[Powershell-Basics] – Looping through hash table


This post will show how to loop through a hash table in PowerShell.

Let’s say for example we have a hashTable object in PowerShell as shown below:

$SampleTable = @{}   # Syntax for creating hashtable --> @{}
$SampleTable."Name" = "Amogh"
$SampleTable."City" = "Hyderabad"
$SampleTable."Country" = "India"

For looping through the hashtable, we can use the method GetEnumerator() method of the Hashtable class. This provides an enumerator that can be used in the Foreach loop. And we can use the Key and Value property of the hash table entry.

Foreach($Entry in $SampleTable.GetEnumerator())
        Write-Output "$Entry.Key ------ $Entry.Value"

The output of the above snippet will be as follows:

Name ------ Amogh
City ------ Hyderabad
Country ------ India

Hope this helps!

Save with Encoding in Visual Studio


This post shows how you can save files while retaining their encoding and line endings format. For example, if you’re writing a shell script that will be run on a UNIX operating system, the script is supposed to have line endings as (LF) while Windows’ line endings usually follow (CR)(LF) convention.

So to save a file with its encoding, you need to click on Save As… and then click on the arrow beside the save button as shown below and click on Save with Encoding.

After selecting the file location, VS will show the encoding window where we can select the required encoding. Select the required encoding and click on save. This will save the file with the selected encoding.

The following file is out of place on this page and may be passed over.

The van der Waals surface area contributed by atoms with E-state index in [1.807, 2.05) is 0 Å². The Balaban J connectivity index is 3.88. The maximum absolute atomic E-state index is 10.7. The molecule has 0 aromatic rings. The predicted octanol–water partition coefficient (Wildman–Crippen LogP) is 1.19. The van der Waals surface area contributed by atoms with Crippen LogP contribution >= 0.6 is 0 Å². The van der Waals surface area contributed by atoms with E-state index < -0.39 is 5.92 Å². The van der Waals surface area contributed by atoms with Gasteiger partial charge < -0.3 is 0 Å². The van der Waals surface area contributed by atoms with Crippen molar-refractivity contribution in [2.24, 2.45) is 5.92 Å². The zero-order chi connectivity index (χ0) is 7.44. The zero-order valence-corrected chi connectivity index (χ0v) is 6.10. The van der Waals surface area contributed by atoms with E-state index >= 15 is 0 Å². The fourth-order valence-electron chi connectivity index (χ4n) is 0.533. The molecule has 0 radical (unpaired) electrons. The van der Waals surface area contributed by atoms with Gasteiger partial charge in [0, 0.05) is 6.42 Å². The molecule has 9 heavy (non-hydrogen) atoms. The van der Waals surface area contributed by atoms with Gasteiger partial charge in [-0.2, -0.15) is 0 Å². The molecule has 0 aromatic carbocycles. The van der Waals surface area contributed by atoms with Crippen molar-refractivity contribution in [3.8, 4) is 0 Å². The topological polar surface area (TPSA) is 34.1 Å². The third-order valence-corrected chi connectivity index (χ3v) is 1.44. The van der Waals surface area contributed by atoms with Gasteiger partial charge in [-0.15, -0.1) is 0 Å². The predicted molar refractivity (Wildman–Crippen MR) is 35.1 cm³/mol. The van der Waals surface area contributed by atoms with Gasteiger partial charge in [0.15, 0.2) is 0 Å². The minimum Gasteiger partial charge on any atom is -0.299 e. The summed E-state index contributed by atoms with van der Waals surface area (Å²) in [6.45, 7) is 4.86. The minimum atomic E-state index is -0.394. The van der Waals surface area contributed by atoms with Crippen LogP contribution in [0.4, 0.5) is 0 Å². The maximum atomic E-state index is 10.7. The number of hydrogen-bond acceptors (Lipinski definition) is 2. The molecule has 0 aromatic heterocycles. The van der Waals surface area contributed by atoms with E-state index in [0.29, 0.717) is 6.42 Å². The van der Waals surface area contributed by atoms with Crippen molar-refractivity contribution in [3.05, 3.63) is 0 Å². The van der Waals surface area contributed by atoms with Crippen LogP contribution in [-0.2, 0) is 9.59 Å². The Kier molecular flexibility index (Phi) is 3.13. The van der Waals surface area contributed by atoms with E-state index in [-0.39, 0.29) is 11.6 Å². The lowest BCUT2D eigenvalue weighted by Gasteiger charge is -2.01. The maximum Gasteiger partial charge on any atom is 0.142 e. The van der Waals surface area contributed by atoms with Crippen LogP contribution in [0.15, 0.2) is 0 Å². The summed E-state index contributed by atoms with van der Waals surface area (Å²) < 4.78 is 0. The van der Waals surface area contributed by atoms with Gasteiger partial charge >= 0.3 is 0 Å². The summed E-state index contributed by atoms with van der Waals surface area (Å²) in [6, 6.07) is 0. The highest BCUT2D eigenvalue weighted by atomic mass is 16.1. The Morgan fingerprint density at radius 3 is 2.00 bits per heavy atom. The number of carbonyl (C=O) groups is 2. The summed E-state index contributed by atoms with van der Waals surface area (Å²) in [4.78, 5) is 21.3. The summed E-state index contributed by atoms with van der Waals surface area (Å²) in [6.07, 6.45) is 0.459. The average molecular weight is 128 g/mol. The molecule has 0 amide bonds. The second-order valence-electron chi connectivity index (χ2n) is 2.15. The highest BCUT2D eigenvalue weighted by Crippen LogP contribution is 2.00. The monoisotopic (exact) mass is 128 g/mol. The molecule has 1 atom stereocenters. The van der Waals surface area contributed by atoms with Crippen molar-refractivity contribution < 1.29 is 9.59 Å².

Other editors like Notepad++, sublime editor also provide similar options for setting line endings. Personally, I prefer Notepad++. However, best option to prevent line endings to get changed by mistake when moving the script from Windows machine to Unix like System is to use the VI editor within the Unix system itself to avoid the /bin/bash^M: bad interpreter: error message.

Hope this helps!

Shell script with 10+ parameters? Remember this….


This post is mainly aimed towards shell script newbies like myself and the goal is that they don’t end up wasting time on this as I had to.

So, if you are creating a new shell script that requires 10 or more parameters, you need to remember one thing that you can’t access the 10th and further parameters by just $10 or $11, etc.

If you simply put something like below,

echo $TenthParameter
echo $EleventhParameter

The output would actually look like below: (Assume First’s parameter’s value is “First”)


and NOT the actual values of the tenth and eleventh parameters.

This is because the bash interpreter first sees $1 (in the “$10”) and replaces its value immediately.

To get the value of parameters from and beyond 10th param, you need to put them in Curly {} braces as shown below

...    // # WORKS!
echo $TenthParameter
echo $EleventhParameter

This would print the actual values of the parameters.

Hope this helps!